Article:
Even our language changes, evolving with new phrases and words. The old tried and true of the past may now evoke a “hunh?” and a puzzled look from a youngster who likely will respond with the newfangled that leaves you speechless.
Old phrases and words.
Old faces and worlds.
“Come go with us.”
“Better stay on here.”
That was the routine exchange between my father and my grandfather when we would “make ready” to leave for home after our regular Sunday afternoon visit.
There are so many memories and, now, reflective meanings, those phrases bring to mind — those afternoons that stretched into evening, and our prolonged leave-taking that took us off the back porch, up the dirt path that narrowly figured between house and fig bush to the yard and to our car.
I recently said something to my husband about someone not being “to home.”
“To home?” he asked.
“Well, he wasn’t to home,” I replied. “Haven’t you ever heard that?”
Another that sticks in my mind from my grandmother on the other side of the family is “Fat as mud.” I don’t really know what that means, exactly. She was usually referring to a baby.
Not so long ago, someone passed along a list of “How many do you remember?” phrases. Here are a few I like and do remember.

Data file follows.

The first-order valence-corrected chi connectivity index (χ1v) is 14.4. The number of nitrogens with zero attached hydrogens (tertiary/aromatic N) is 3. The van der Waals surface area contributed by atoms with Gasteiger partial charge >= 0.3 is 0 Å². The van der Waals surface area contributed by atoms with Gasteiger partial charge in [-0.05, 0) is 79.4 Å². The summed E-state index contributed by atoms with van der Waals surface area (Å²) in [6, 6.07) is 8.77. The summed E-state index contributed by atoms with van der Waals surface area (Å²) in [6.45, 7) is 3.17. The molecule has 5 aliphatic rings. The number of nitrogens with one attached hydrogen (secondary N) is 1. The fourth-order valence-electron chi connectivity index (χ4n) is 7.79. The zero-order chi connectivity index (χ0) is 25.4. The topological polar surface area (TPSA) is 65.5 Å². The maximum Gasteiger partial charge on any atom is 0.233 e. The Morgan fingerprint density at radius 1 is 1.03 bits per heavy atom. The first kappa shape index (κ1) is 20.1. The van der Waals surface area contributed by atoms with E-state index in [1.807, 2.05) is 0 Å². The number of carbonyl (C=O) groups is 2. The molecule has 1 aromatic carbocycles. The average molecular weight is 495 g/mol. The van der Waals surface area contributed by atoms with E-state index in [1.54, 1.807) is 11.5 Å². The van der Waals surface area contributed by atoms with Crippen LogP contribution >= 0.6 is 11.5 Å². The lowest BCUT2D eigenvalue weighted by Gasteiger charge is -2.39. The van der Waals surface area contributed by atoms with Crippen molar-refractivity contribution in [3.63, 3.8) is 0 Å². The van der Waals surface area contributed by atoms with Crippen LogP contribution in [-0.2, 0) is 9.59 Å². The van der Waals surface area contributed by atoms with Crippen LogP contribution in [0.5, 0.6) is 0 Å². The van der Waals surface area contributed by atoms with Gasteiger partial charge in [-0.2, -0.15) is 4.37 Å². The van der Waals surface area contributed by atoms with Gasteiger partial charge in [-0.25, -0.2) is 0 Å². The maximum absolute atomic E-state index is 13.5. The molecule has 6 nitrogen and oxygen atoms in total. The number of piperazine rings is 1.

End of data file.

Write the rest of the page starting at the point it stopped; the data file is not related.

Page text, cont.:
“A lick and a promise” – doing a job quickly, knowing you’ll come back to it for a more thorough workup later.
“Hold your horses” – be patient.
“Catawampus” — crooked. (I think of it as pronounced catty-wampus.)
“Bee in your bonnet” — to have an idea you can’t shake. (Do you know what a bonnet is?)
“Kit and caboodle” – the whole thing.
“Skedaddle” — get out of here quickly.
“Piddling” or “gallivanting” – not doing anything useful.
My daughter really likes for me to use the word “lollygagger,” which is basically the same, someone who is piddling and gallivanting about.
“Persnickety” — overly particular.
“Pert near” — pretty near.
“I reckon” — I suppose.
Some I didn’t know, but also like, are “Red up,” meaning to clean the house; “Barking at a knot,” meaning you effort is as useless as a dog barking at a knot; and “Blinky,” between sweet and sour.
New Oxford American Dictionary recently announced its word of the year – “unfriend.” After someone befriends you, you can “unfriend” them, technologically speaking, on your social networking site such as Facebook.
Apparently the dictionary expands to include new words, with those adopted based on projected longevity and use.
As some phased out — although they aren’t really gone, they just aren’t used as often and aren’t as well known — others become introduced as “official” words.
Not surprisingly, many of the new words are techno- and social-site based.
Ha. “Intexticated” is “the state of being distracted while driving because of sending a text message.”
I nearly got run over the other day by someone who was clearly “intexticated,” text messaging instead of looking up and ahead to the stop sign where I — a sitting duck — watched apprehensively in my car’s rearview mirror.
Clearly I am no longer a spring chicken.
Jana Adams Mitcham is features editor of The Jackson Herald and a Madison County resident.